Loppuun saakka upeasti rakennettu teos, joka tarjoili jopa maailmankaikkeutta selittäviä ratkaisuja Fermin paradoksiin: "jos universumissa on muuta älyllistä elämää kuin ihmiskunta, niin missä kaikki ovat?" Kirja, joka sai sekä itkemään että nauramaan.
Interesting summary of all angles of the Fermi paradox. I just dont understand why the author understands that evolution can lead to incredibly complex structures in a relatively short time, but thinks that the development/evolution of language is somehow exempt from this principle. ...more
Great book, excellent approach to the question of why we haven't yet detected life in outer space. A little dated and could use a new edition updated with the latest discoveries, but still a great book on the subject.
The most annoying things that are in this book are the explainations for simple things. It seems to be for an audience who doesn't know much about the Fermi paradox or science. In the later sections Webb felt the need to give a biology lesson. He also has to explain a lot of other simple concepts, which most people with a basic interest or education in science would already know. The best part of this book is the collection of proposed solutions to the Fermi paradox. The authors solution is some ...more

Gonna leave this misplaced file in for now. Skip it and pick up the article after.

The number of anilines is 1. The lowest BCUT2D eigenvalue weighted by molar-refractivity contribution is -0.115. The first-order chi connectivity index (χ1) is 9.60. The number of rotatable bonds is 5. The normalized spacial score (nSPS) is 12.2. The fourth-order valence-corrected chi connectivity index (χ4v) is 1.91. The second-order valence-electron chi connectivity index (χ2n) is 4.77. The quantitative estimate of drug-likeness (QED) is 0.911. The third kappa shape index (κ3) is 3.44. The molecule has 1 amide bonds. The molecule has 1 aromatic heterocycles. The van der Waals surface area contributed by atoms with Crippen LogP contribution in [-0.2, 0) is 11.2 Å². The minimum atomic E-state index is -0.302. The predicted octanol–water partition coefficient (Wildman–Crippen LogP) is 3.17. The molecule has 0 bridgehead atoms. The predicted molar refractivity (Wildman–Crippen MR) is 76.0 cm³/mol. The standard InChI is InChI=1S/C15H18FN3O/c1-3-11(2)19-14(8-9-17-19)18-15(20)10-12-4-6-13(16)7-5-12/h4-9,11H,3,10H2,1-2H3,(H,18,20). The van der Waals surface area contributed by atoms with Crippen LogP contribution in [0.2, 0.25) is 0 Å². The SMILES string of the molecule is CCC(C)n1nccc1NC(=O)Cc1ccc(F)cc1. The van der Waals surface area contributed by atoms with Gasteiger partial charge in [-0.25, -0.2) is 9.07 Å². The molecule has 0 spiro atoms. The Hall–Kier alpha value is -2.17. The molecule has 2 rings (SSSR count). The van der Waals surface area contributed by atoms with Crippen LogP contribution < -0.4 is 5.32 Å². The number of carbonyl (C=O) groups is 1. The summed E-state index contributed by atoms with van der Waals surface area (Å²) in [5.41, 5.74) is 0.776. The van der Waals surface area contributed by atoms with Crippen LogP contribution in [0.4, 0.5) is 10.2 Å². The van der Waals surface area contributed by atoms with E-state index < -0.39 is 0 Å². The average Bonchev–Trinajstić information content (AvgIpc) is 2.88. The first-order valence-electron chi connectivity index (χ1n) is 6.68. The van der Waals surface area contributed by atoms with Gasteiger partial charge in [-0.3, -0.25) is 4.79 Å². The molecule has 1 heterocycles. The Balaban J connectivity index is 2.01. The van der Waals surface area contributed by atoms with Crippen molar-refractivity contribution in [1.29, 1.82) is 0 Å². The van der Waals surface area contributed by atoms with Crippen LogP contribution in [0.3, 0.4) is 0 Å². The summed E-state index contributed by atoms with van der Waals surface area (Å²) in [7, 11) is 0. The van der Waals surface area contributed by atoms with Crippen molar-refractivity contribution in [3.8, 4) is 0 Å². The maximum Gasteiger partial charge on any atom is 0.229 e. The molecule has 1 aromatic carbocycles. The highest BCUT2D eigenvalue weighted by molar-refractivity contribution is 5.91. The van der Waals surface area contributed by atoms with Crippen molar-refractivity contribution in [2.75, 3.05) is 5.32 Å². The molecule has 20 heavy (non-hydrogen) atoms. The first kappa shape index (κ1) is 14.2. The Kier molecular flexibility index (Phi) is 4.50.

I have always held a soft spot in my imagination for big topics like the Fermi Paradox. Though it requires tonnes of information we do not have, it is an amazing intellectual experiment to discuss. I think one of the quotes in the book is true, when speculation deals with this much grey area, it becomes more about psychology than science.